When PSU announced that the coming spring and summer terms would continue to be remote, I had conflicting feelings. On one hand, I’m happy that PSU is looking out for students, faculty, and staff by minimizing physical contact. It’s comforting to be part of an institution that values health and safety. On the other hand, I (and every other Viking I’ve spoken to on this topic) am disappointed that after a year of remote learning, we still won’t the inside of a classroom for at least the next few months.
I have an edge over “Past Erika” in March 2020, however – I know what to expect. I’m used to living remotely now. I know the ins and outs of Zoom … at least in theory. For instance, I didn’t know that there was a shortcut to “raise hand” (“Option” + “Y” keys) until this week. Although I miss traditional learning, I’m pleasantly surprised at how well Zoom classes work for me. Don’t get me wrong, in an ideal world, I prefer the classroom format and wish we could look forward to non-remote terms sooner than this fall. But by using Zoom, I’ve learned a lot about myself and my learning style.
The Zoom format provides the schedule and structure of regular meeting times, which is helpful to people like me who struggle staying organized and on-task without a timetable to hold them accountable. I’m much more engaged on Zoom than in classes that are entirely on D2L, because having faces and personalities to match to the names leads to more lively discussions (at least in my experience.) In classroom settings, I struggle a lot with social anxiety and self-doubt, leading to stumbling over my words or declining to share my thoughts at all. In virtual classes, there is the added buffer of seeing the instructor and classmates through a window, lending me more confidence to speak up and share comments verbally … and if I’m still feeling shy, I can always type out my take in the class chat.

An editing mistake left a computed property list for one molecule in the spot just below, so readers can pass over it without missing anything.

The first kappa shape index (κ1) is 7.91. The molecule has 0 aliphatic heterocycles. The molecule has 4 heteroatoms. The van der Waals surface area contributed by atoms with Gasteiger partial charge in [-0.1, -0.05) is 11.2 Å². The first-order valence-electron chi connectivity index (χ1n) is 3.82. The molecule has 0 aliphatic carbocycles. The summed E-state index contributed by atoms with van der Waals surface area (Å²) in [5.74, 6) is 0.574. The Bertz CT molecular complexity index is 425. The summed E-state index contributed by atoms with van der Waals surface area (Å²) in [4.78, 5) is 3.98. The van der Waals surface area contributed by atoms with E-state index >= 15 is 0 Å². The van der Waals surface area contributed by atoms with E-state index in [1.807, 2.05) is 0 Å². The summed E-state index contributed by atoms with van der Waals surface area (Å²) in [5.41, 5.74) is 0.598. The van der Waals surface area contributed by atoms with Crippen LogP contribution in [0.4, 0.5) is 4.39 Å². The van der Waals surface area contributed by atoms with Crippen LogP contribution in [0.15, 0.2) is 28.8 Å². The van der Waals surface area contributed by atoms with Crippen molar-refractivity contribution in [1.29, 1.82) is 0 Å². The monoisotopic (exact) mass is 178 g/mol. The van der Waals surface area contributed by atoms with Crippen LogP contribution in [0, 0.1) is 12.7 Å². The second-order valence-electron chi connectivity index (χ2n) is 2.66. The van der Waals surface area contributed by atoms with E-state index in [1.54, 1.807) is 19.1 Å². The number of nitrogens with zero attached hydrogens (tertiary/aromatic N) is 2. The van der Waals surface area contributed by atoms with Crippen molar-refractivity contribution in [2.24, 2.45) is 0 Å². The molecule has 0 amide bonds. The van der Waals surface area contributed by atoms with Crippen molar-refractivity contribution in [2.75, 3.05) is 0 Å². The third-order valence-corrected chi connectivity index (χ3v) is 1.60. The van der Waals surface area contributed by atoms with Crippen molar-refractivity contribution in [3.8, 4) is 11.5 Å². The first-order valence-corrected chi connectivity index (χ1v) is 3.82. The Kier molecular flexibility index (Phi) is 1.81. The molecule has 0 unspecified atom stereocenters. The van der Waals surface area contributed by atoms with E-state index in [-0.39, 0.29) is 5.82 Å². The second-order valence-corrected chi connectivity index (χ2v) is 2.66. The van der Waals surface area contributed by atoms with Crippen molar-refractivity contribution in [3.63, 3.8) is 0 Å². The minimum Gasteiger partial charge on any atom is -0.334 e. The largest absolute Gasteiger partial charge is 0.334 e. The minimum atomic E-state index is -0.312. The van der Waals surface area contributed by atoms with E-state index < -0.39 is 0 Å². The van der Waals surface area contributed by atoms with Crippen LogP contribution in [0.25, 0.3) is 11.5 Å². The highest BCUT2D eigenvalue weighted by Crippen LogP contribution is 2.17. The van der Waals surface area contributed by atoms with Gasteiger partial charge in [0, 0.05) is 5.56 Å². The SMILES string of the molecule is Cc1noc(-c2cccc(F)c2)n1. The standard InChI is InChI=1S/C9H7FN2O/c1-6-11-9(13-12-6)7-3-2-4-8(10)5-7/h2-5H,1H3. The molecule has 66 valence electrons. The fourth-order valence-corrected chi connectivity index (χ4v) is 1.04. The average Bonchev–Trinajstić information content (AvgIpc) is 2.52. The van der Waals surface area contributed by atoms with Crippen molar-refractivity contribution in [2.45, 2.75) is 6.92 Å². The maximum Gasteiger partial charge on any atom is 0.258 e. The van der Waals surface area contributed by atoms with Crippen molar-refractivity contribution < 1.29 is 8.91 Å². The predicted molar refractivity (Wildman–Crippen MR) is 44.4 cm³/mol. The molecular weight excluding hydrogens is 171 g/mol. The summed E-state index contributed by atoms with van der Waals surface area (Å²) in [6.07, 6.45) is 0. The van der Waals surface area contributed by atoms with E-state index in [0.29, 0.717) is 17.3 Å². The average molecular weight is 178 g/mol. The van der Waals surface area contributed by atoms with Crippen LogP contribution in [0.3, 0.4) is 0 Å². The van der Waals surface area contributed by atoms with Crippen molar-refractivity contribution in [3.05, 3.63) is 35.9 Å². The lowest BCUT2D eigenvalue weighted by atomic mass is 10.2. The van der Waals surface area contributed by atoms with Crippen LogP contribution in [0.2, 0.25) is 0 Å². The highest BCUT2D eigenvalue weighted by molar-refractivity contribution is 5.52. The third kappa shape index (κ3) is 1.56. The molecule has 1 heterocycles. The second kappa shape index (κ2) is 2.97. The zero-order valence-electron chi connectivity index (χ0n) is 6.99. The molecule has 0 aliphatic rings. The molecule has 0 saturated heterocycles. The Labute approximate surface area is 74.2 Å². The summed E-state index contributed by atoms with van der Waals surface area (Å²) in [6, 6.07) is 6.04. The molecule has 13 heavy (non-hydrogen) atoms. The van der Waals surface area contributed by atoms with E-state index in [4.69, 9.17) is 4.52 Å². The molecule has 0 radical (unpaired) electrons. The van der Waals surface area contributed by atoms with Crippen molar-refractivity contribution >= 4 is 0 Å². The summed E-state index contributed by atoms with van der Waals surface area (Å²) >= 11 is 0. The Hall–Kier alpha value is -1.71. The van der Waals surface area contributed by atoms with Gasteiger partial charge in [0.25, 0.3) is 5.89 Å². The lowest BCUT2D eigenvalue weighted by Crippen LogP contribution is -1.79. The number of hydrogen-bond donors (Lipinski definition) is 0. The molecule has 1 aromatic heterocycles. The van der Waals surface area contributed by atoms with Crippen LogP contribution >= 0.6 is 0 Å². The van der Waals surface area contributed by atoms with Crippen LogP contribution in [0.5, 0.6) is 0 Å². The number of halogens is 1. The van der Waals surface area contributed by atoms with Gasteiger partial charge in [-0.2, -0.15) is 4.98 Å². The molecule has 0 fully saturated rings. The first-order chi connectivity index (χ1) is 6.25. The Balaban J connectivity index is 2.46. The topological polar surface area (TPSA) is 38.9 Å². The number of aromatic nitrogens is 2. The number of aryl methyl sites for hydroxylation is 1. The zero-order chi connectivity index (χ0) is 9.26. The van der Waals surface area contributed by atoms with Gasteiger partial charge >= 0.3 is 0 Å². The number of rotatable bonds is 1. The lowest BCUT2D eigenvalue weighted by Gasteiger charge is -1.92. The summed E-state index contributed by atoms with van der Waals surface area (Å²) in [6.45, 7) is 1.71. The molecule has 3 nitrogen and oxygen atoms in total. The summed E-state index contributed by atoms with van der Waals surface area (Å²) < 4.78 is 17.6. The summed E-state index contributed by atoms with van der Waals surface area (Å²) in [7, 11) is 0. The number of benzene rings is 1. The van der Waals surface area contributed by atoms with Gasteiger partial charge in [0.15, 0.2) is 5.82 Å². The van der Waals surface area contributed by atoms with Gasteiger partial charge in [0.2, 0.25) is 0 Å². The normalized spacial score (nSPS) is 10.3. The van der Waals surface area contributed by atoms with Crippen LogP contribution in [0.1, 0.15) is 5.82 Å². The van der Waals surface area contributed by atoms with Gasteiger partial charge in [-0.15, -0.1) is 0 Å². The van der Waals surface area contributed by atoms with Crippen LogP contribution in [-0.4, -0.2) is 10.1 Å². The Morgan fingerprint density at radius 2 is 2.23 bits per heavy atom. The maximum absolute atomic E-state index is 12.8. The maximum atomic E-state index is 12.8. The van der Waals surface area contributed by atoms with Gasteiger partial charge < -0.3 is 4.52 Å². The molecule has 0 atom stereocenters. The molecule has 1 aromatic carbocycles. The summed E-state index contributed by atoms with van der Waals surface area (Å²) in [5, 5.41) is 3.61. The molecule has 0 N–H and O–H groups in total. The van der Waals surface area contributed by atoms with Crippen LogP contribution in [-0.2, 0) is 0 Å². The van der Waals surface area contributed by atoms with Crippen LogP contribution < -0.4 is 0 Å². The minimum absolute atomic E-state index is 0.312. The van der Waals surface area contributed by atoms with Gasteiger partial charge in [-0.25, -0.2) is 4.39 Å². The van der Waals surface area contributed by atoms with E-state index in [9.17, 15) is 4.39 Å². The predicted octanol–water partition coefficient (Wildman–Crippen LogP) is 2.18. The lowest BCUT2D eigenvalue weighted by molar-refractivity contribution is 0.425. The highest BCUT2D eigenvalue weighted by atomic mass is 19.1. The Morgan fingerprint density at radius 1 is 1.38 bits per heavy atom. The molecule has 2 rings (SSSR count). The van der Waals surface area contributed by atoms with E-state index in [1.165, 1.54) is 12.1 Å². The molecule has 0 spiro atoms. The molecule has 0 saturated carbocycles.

The benefits of Zoom don’t end with me. Zoom classes have helped make the class dynamic more accessible to students with special circumstances; those who’d like to attend classes in person but can’t always make it there. Life sometimes presents obstacles that make regular attendance difficult —for example, becoming ill or injured, being your family’s only source of childcare, a lack of funds for regular public transportation, or having mental or physical disabilities. Being able to learn remotely during the times you can’t make it to class has made education more equitable — instead of worrying about piling up absences and missing crucial material, students can focus on learning.
Perhaps as we move forward through the pandemic and beyond, schools and colleges should consider ways to offer Zoom classes alongside solely-online courses and traditional in-person lectures. This idea might seem silly, but consider the ubiquity of online-only courses — even pre-pandemic, it was a rare college that didn’t offer a selection of online courses. Critics didn’t think it would work, but online learning is now undeniably part of academia alongside traditional lecture halls. Maybe Zoom is the happy medium that blends classroom and keyboard, creating a more flexible way of learning.